In the description that follows, like parts are marked throughout the specification and drawings with the same reference numerals. The drawing figures might not be to scale and certain components can be shown in generalized or schematic form and identified by commercial designations in the interest of clarity and conciseness.

The word “exemplary” is used herein to mean serving as an example, instance, or illustration. Any aspect or design described herein as “exemplary” is not necessarily to be construed as preferred or advantageous over other aspects or designs. Further, for the purposes of this disclosure and unless otherwise specified, “a” or “an” means “one or more”. Still further, the use of “and” or “or” is intended to include “and/or” unless specifically indicated otherwise.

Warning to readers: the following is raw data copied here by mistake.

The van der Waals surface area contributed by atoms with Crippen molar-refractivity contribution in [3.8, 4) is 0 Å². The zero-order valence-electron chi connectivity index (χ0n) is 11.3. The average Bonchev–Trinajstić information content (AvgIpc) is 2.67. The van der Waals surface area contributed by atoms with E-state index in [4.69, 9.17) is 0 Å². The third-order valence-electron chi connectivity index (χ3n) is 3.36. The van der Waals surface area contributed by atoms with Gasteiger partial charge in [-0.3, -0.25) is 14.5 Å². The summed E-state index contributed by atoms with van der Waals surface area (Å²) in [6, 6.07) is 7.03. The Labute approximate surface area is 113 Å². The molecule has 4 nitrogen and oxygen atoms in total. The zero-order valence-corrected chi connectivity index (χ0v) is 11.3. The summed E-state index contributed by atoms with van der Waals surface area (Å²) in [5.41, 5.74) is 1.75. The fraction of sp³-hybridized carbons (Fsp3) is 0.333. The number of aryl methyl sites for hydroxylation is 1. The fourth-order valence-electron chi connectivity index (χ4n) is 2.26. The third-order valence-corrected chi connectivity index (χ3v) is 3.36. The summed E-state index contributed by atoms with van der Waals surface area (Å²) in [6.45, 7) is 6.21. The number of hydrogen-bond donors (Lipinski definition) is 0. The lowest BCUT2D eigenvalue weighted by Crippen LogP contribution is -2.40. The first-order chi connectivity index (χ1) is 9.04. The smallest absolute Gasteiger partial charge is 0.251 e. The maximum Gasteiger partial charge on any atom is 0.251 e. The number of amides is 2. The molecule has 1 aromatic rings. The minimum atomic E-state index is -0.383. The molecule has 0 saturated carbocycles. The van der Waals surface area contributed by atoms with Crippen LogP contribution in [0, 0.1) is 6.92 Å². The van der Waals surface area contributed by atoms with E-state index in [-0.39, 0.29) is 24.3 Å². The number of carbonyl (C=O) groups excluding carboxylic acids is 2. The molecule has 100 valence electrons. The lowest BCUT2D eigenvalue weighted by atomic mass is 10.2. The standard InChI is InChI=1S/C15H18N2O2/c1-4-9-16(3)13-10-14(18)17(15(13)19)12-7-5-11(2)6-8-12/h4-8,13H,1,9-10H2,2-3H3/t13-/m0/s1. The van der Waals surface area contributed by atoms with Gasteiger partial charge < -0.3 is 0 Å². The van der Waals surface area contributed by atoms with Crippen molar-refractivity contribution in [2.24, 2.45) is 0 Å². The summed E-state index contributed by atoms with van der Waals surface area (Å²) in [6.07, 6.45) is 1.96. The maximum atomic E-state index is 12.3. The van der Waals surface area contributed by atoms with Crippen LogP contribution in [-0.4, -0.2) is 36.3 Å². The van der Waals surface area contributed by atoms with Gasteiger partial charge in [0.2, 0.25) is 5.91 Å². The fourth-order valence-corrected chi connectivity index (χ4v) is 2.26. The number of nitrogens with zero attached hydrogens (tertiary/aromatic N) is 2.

The present disclosure is directed to a device for transferring power and data that can detect and use multiple different data standards and protocols, so as to be usable with different devices from different manufacturers. The disclosed multi-standard device includes a programmable controller that receives and processes data that can be encoded using any of one or more different standards or protocols, and has components that are used to transmit and receive power signals, data signals or a suitable combination of both, using electromagnetic radiation, magnetic flux or a suitable combination of energy sources. The multi-standard device can determine a data or power transmission standard or protocol that is being used by another device through the disclosed algorithmic processes, and can adjust its operating functions to allow it to interact using the detected standards or protocols.